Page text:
Do Dogs Feel Stress?
It is a very warm day here in Florida and I, Sadie, am really feeling lazy and not much interested in helping my Gram with an article for our website. Gram says it is okay that I have a lazy day and she will write for me and for that I am very happy, as Mr. Yule and I are very busy settling in for a nice nap.
How many times in the course of your relationship with your pet (be it a cat or dog) have you thought, “boy, that’s the life?”
What you see through your eyes is the life of ease, with no stress and someone to wait on it hand and foot. For the most part that is true, but there are times in a dog’s life that they feel stress.
Just like us, dogs can feel stress during their daily routines. Outside noises, being confined and boredom can cause minor stress. If the stress cannot be released and is allowed to build up, trouble can rear its ugly head.
Actually, all living creatures feel stress and a lot of what we call stress is good.
Hunger for example is a form of stress and finding food relieves it.
What we are feeling when something is upsetting us, is the same thing animals feel and it really is distress.
How do you know if your dog is feeling “distressed?”
There are certain behaviors that start to appear and there are certain conditions that bring those behaviors on.
First, I will discuss the conditions because without the conditions there would be little distress.
Dog are creatures of habit, they love routine.
They want their environment to be predictable. They need to know what is expected of them and they expect you as their leader to keep everything under control.
So the number one “distressor” is changes in routine.
Followed by lack of socialization while a young puppy, excessive confinement, little or no attention, lack of exercise, unnoticed illness or pain, loud noises, and excessive punishment.
These, of course are only a few of the things that could cause your pet’s distress.
What are the subtle signs of distress?
There are many, some of which are hard to detect as they are part of a normal dog’s behavior.
This is where knowing your dog and building a bond is so important. If you have developed a strong relationship with your pet, you will be able to almost sense the subtle changes in its behavior patterns.
What are they?
Some signs of distress are: excessive barking or crying, pacing, constant licking of itself, shedding more than usual, chewing on itself or other things, not looking directly at you or at others, excessive panting or drooling, ducking its head, even yawning or excessive tail wagging can be a sign. Along with trembling when it is not cold.
The more obvious signs are sudden fear of anything and everything, aggression such as growling, snapping or biting, and helplessness (lack of response, no energy or inability to respond to a command).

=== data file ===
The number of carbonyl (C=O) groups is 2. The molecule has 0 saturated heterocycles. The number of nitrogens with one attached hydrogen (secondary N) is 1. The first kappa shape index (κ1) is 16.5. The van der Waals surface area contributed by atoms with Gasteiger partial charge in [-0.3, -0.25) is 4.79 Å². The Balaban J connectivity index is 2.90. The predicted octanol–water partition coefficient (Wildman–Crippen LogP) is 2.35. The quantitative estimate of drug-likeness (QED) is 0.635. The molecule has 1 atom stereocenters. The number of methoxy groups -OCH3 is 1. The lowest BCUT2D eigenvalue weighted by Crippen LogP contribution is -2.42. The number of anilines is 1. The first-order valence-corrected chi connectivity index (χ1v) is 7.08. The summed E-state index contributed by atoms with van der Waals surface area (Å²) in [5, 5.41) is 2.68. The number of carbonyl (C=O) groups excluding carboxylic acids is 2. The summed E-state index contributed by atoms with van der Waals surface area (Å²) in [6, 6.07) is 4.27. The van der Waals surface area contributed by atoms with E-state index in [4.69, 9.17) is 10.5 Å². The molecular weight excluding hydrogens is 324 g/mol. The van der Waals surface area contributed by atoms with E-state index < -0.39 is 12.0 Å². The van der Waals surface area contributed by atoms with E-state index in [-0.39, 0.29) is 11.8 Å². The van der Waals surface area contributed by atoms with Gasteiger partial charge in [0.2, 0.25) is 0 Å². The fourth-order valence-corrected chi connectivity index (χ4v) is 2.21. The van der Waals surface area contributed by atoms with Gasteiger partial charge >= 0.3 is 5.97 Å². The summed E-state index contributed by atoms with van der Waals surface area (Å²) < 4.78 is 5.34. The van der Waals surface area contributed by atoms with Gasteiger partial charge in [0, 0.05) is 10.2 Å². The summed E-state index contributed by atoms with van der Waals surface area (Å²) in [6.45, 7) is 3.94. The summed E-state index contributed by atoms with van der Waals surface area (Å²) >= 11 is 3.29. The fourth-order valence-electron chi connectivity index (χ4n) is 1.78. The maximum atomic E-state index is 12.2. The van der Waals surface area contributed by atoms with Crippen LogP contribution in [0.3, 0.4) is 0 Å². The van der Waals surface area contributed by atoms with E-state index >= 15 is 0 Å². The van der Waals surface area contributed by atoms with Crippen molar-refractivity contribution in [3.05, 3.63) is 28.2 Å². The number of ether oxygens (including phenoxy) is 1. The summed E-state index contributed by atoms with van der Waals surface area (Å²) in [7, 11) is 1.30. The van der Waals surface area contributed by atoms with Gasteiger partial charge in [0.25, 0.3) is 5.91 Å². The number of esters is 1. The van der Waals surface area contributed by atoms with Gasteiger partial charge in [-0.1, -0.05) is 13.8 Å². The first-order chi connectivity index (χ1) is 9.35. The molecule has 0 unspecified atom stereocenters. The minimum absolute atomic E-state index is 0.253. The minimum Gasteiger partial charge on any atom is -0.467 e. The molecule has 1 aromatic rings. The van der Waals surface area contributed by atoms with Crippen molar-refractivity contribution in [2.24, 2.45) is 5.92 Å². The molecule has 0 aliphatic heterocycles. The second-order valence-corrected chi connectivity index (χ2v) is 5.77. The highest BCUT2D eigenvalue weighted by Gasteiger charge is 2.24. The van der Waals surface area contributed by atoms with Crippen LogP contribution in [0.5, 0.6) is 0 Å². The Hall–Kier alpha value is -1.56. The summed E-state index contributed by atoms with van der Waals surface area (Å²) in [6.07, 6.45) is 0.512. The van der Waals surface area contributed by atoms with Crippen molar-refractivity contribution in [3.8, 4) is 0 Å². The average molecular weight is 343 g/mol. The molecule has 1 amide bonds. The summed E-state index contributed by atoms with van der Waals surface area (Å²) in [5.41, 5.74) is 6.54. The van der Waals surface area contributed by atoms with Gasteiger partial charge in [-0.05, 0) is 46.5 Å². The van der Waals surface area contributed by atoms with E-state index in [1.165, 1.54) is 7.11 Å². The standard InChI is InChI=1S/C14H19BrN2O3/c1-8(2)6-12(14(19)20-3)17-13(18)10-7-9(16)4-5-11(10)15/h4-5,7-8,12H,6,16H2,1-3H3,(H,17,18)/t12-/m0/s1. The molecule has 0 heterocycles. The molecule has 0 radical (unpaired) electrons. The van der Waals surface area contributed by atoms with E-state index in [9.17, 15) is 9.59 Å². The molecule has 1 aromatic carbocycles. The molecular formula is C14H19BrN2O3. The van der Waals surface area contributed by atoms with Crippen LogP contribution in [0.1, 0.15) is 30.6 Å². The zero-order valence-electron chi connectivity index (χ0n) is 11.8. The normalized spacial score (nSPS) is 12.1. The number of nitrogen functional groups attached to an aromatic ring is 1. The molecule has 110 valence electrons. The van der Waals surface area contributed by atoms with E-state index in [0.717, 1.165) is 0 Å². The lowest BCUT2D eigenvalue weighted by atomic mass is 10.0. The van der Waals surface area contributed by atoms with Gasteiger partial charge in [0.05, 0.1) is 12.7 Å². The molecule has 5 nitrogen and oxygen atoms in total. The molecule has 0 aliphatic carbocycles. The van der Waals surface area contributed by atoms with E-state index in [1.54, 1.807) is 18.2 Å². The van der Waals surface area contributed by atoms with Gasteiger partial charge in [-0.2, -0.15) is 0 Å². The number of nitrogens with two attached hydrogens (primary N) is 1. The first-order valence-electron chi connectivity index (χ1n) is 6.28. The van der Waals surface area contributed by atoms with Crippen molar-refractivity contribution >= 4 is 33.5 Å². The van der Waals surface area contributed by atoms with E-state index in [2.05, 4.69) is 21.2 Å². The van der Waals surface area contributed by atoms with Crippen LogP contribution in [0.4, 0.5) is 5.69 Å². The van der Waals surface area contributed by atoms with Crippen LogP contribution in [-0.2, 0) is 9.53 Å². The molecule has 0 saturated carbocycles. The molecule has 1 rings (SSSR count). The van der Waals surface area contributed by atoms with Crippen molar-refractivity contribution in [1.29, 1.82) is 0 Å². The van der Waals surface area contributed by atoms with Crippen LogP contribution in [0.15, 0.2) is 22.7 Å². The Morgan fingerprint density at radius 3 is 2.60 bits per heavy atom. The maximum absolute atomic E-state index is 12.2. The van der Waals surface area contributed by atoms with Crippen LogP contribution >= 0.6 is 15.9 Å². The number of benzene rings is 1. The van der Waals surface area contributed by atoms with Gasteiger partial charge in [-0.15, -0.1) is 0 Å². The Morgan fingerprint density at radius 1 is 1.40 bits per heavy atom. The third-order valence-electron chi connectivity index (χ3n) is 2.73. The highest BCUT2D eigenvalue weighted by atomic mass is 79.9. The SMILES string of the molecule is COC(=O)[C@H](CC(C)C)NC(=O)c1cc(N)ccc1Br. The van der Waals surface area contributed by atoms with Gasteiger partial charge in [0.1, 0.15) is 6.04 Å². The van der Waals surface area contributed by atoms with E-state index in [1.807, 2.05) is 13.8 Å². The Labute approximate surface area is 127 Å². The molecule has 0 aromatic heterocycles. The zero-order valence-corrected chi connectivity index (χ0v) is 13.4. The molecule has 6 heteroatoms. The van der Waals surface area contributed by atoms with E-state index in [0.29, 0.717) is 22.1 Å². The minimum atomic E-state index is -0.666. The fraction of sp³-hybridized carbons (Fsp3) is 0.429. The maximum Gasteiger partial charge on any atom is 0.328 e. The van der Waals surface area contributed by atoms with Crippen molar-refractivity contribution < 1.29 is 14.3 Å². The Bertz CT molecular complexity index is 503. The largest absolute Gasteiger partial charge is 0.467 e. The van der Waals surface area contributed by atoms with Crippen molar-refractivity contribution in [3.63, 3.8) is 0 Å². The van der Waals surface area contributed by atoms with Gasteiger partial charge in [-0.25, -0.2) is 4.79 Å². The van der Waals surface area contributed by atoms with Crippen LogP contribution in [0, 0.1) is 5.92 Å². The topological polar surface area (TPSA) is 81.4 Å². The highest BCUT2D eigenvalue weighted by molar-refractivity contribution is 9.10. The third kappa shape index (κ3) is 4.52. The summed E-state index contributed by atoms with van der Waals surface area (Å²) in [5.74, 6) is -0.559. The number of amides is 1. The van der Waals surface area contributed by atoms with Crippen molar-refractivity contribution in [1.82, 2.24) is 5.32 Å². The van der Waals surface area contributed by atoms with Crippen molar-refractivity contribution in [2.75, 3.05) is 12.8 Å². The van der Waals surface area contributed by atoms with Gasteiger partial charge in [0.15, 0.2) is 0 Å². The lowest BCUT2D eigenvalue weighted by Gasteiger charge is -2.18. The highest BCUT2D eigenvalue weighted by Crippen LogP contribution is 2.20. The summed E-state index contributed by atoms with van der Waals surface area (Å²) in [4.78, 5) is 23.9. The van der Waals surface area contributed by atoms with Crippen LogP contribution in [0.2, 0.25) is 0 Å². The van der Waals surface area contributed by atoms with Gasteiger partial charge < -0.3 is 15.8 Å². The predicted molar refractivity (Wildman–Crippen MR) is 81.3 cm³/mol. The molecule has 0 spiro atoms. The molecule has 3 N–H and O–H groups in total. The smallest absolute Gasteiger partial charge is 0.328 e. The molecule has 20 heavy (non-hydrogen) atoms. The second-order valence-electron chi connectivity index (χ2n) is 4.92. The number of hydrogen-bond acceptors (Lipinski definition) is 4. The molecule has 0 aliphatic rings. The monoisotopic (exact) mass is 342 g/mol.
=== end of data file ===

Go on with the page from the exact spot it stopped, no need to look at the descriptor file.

When a dog that is normally friendly starts growling, snapping or trying to bite, the distress has already taken hold, it is like the “last straw.”
Somewhere along the line you have missed the subtle signs and now you need to find out what is causing this distress. Take a moment to go back over past weeks, this is where big changes in the normal routine come to mind.
Have there been any changes?
New baby, a new person in the household, have you changed jobs and are your hours are different, is there construction going on nearby and the noise level during the day is loud? All these could be the cause of distress.
Has the neighborhood suddenly become a popular spot for children and their noise? Children playing with the laughter and noise can be very frightening to a dog. One of the reasons so many children are bitten or attacked by dogs is that the owner never noticed the subtle signs of distress.
It can’t be stressed enough that a dog and young children should never to left unsupervised, as it is impossible to know what might trigger a dog’s stress level and the result is a serious accident.
The best way to protect yourself and your dog from unpredictable circumstances is to be consistent yourself in your dog’s training.
What does that mean?
It means simply do not allow your dog to do something today and then tomorrow say “no.” If laying on the couch or bed is allowed one day and the next you have a fit because the dog is on it, you are confusing the dog.
If you do this in regard to a number of things around the houseand if you punish the dog on “your off days” for doing what it does on “your on days” a problem is soon to arise.
Dogs thrive on predictability and consistency from you. They need to know what is expected from them and they need to know what to expect from you.
In order to have a happy almost stress and distress free home for you and your pet the rules of the road are: socialize your pet at a very early age expose it to all kinds of experiences some obedience training is necessary be gentle and kind give your dog the attention it deserves exercise your pet (it’s good for both of you) bond and develop a close relationship most of all pay attention to the subtle signs your dog gives you
A caring and alert owner will be aware when something starts to be amiss and will do what is necessary to correct the situation.